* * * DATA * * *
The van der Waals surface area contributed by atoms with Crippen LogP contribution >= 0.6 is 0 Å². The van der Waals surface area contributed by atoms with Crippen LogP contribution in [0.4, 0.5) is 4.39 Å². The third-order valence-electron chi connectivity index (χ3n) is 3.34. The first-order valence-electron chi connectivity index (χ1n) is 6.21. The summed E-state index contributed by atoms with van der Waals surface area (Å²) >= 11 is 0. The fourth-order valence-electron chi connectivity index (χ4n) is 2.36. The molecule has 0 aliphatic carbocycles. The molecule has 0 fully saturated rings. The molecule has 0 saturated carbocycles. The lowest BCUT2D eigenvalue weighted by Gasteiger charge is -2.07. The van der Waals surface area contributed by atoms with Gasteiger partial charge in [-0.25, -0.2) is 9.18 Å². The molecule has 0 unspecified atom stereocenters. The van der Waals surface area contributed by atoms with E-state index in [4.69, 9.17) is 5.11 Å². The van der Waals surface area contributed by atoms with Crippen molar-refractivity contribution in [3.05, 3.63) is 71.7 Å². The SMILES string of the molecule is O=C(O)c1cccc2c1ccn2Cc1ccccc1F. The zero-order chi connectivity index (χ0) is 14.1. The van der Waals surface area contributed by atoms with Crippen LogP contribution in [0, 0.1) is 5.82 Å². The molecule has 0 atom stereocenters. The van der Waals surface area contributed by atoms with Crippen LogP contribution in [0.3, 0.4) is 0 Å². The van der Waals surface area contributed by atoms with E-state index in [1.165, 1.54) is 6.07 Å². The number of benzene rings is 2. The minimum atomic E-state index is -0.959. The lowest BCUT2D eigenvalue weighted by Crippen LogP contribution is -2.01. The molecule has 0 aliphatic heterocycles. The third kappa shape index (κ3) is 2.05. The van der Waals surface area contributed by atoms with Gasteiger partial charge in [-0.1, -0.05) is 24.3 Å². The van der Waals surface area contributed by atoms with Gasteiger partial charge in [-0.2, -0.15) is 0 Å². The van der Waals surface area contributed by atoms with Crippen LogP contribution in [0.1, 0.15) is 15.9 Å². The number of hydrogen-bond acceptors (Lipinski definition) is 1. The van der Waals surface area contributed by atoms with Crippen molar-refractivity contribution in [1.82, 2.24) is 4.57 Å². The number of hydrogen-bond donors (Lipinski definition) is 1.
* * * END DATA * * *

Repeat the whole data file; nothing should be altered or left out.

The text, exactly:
The van der Waals surface area contributed by atoms with Crippen LogP contribution >= 0.6 is 0 Å². The van der Waals surface area contributed by atoms with Crippen LogP contribution in [0.4, 0.5) is 4.39 Å². The third-order valence-electron chi connectivity index (χ3n) is 3.34. The first-order valence-electron chi connectivity index (χ1n) is 6.21. The summed E-state index contributed by atoms with van der Waals surface area (Å²) >= 11 is 0. The fourth-order valence-electron chi connectivity index (χ4n) is 2.36. The molecule has 0 aliphatic carbocycles. The molecule has 0 fully saturated rings. The molecule has 0 saturated carbocycles. The lowest BCUT2D eigenvalue weighted by Gasteiger charge is -2.07. The van der Waals surface area contributed by atoms with Gasteiger partial charge in [-0.25, -0.2) is 9.18 Å². The molecule has 0 unspecified atom stereocenters. The van der Waals surface area contributed by atoms with E-state index in [4.69, 9.17) is 5.11 Å². The van der Waals surface area contributed by atoms with Crippen molar-refractivity contribution in [3.05, 3.63) is 71.7 Å². The SMILES string of the molecule is O=C(O)c1cccc2c1ccn2Cc1ccccc1F. The zero-order chi connectivity index (χ0) is 14.1. The van der Waals surface area contributed by atoms with Crippen LogP contribution in [0, 0.1) is 5.82 Å². The molecule has 0 atom stereocenters. The van der Waals surface area contributed by atoms with Crippen LogP contribution in [0.3, 0.4) is 0 Å². The van der Waals surface area contributed by atoms with E-state index in [1.165, 1.54) is 6.07 Å². The number of benzene rings is 2. The minimum atomic E-state index is -0.959. The lowest BCUT2D eigenvalue weighted by Crippen LogP contribution is -2.01. The molecule has 0 aliphatic heterocycles. The third kappa shape index (κ3) is 2.05. The van der Waals surface area contributed by atoms with Gasteiger partial charge in [-0.1, -0.05) is 24.3 Å². The van der Waals surface area contributed by atoms with Gasteiger partial charge in [-0.2, -0.15) is 0 Å². The van der Waals surface area contributed by atoms with Crippen LogP contribution in [0.1, 0.15) is 15.9 Å². The number of hydrogen-bond acceptors (Lipinski definition) is 1. The van der Waals surface area contributed by atoms with Crippen molar-refractivity contribution in [1.82, 2.24) is 4.57 Å². The number of hydrogen-bond donors (Lipinski definition) is 1.